Islam, Muslims and Halloween
By Ebrahim Saifuddin
When one traces the history of Halloween, we find its origins in the ancient Celtic (Ireland) festival which marked the end of summer as well as the last day of their calendar. It was referred to by the name of Samhain. “Samhain” is to be pronounced as “sow-ane” where the word “sow” rhymes with the word “cow”. The Celts believed that the night before the end of summer i.e. the night between the last day of October and 1st November, the worlds of the living and the dead kind of merged together. These were purely superstitious beliefs that the Celts believed in.
According to the “Christian Apologetics and Research Ministry” the Celts believed that during this night the ghosts or spirits wandered around the land seeking bodies to possess or inhabit. Now as the people i.e. living people did not want to be hosts for these spirits and ghosts, they dressed up in costumes and would scream loudly in the streets in an attempt to create confusion or scare the spirits away.
Another source suggests that the Celts believed that these spirits wished to destroy the crops. However they believed that there was an upside to the situation. They believed that such a prominent presence of these spirits enabled the soothsayers to accurately tell people their future. The Druids would build a huge bonfire where all the people would gather wearing costumes in order to burn crops and animal as a sacrifice to the deities they believed in. Then they would tell each other their fortune.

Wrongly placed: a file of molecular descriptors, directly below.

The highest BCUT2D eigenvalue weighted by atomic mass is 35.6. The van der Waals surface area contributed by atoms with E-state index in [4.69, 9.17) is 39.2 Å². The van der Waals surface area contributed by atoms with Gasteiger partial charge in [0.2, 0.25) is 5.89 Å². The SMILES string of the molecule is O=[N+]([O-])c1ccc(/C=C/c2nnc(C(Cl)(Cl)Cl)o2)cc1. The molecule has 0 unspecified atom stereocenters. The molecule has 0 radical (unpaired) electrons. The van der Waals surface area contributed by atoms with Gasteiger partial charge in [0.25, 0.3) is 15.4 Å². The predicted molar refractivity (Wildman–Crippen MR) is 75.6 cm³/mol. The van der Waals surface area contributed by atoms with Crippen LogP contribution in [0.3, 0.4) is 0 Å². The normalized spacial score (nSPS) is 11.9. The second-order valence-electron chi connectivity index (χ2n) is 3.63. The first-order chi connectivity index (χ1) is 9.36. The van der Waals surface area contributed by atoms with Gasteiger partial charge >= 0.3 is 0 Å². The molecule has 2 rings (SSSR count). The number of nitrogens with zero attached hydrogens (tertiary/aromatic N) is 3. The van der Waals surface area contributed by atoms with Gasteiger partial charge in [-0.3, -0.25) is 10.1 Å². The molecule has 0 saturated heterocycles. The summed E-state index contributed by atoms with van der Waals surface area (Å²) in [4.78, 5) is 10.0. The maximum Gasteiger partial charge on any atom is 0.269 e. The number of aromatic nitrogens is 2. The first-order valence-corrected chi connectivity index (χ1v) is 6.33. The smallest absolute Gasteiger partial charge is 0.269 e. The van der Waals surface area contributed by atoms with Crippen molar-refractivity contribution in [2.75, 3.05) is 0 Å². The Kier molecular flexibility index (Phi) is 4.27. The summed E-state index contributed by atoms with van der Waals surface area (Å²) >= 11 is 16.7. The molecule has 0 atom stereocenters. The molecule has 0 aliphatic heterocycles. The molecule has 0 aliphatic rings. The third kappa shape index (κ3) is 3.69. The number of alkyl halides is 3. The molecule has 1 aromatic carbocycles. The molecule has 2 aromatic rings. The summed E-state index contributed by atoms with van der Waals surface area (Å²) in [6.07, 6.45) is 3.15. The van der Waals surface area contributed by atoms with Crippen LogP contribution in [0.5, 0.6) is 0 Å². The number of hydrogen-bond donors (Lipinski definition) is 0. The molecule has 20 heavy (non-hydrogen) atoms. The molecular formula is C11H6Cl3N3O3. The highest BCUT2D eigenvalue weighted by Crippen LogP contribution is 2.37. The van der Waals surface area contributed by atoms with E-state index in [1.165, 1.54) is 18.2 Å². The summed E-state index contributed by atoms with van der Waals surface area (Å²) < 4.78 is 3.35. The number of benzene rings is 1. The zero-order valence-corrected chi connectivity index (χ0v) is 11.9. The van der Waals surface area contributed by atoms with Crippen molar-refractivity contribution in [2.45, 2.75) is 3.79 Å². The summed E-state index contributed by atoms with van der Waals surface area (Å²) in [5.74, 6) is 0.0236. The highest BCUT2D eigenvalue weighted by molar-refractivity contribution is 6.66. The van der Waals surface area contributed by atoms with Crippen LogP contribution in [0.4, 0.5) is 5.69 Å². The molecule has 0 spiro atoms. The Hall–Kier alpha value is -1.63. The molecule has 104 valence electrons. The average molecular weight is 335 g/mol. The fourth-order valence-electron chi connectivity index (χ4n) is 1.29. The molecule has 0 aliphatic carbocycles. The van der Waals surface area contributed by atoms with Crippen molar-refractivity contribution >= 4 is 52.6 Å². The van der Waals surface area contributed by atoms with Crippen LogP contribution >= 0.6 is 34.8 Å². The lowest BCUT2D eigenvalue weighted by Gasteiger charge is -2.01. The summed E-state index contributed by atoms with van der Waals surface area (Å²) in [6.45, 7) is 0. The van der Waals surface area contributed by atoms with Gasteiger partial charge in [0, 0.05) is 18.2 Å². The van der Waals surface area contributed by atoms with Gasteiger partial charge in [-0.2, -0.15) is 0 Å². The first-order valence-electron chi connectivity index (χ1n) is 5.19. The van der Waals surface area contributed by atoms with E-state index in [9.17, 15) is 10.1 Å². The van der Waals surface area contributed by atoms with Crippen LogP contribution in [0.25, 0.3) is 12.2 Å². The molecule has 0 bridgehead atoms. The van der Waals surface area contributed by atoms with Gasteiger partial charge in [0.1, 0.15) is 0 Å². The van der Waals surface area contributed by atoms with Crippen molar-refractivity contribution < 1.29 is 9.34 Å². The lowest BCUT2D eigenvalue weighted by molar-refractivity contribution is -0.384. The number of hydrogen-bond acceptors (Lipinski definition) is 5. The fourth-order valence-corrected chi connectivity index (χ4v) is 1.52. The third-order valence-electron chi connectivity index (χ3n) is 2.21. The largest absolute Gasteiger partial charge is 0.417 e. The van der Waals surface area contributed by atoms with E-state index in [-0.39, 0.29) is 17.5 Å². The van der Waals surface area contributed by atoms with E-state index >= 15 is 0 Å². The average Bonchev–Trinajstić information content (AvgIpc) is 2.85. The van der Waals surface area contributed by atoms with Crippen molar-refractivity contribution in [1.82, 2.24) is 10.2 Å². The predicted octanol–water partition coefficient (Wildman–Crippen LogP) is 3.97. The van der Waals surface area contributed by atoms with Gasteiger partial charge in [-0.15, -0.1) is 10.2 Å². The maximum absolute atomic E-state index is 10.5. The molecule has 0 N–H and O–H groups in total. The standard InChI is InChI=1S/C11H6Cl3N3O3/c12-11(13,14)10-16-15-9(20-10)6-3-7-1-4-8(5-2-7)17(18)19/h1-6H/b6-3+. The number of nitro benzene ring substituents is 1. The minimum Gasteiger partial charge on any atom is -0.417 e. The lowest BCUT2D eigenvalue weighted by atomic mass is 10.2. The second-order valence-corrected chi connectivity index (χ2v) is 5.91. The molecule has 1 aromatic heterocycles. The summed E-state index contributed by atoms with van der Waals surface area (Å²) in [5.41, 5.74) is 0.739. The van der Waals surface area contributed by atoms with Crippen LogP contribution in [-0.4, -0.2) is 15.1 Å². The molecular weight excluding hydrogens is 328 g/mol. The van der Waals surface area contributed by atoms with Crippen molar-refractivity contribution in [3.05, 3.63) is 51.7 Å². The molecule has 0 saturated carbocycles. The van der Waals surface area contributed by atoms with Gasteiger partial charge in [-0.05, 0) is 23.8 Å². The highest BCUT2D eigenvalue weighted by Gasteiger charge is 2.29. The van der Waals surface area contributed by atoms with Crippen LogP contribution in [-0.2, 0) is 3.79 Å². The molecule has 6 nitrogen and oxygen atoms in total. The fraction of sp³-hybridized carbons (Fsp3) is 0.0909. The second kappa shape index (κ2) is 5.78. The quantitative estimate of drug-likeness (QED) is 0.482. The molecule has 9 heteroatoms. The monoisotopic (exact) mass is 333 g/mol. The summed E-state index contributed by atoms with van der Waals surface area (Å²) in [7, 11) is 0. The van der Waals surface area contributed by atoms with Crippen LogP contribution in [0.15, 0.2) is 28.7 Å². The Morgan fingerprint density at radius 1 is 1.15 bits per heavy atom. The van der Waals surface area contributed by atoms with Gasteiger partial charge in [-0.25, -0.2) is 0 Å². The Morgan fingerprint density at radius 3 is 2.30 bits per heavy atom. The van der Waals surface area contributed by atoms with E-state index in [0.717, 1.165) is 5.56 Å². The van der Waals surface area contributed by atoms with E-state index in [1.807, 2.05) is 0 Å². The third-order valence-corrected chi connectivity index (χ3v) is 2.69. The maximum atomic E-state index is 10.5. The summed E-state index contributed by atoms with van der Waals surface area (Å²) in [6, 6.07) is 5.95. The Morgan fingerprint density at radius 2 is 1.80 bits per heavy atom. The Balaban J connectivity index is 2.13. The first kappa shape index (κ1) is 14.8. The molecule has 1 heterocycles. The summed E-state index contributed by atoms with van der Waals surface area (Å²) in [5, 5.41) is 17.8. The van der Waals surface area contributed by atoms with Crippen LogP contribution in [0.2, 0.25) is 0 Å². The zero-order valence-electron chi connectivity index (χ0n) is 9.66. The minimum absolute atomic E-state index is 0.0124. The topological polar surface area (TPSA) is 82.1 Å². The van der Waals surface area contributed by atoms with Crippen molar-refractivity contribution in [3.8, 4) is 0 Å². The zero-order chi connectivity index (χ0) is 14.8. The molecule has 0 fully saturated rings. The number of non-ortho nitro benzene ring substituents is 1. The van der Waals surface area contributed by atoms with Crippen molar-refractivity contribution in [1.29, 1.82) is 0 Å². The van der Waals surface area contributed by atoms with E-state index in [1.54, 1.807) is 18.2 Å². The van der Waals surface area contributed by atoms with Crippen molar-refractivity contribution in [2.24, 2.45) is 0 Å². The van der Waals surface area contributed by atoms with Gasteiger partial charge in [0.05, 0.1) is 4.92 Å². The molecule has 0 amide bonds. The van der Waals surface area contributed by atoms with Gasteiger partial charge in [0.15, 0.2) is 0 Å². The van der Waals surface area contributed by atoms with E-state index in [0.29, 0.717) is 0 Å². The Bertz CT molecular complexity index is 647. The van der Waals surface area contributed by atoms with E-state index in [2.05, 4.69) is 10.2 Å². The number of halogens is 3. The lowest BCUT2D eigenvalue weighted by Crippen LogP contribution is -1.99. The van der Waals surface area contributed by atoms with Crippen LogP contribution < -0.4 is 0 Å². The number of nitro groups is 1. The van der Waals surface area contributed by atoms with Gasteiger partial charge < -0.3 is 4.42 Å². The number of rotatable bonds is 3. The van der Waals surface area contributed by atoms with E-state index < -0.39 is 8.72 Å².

Regardless of which version holds to be completely true, these beliefs are against Islamic teachings. Islam does not believe in a day where the world of the living and the dead merge together with the spirits roaming around looking to damage crops or inhabit bodies. Moreover the whole idea of fortunetelling is strictly forbidden in Islam.
Narated by Abu Mas’ud Al-Ansari: Allah’s Apostle forbade taking the price of a dog, money earned by prostitution and the earnings of a soothsayer. – [Bukhari Vol.3, Book 34, #439]
A belief that a human knows what lies in the future is a sinful belief according to Islam and the Bible. Both scriptures teach that the knowledge of the future i.e. unseen lies only with God and no one else. Following such traditions is not only against the Islamic teachings, they are also against the teachings found in the Bible:
When thou art come into the land which the LORD thy God giveth thee, thou shalt not learn to do after the abominations of those nations.
here shall not be found among you any one that maketh his son or his daughter to pass through the fire, or that useth divination, or an observer of times, or an enchanter, or a witch.
Or a charmer, or a consulter with familiar spirits, or a wizard, or a necromancer.
For all that do these things are an abomination unto the LORD: and because of these abominations the LORD thy God doth drive them out from before thee. – [Deuteronomy 18:9-12]
Later Romans started to conquer the Celtic lands and by 43A.D. they had taken control of the major part of the lands which belonged to the Celts. Some suggest that the Romans incorporated two of their festivals with the Celts’ Samhain. One of these was honoring Pomona. Pomona, according to Roman mythology was the goddess of trees and fruits and the symbol used for Pomona is an ‘apple’. Thus, some explain, the “bobbing for apples” game played often on this day originates from this belief of the Romans.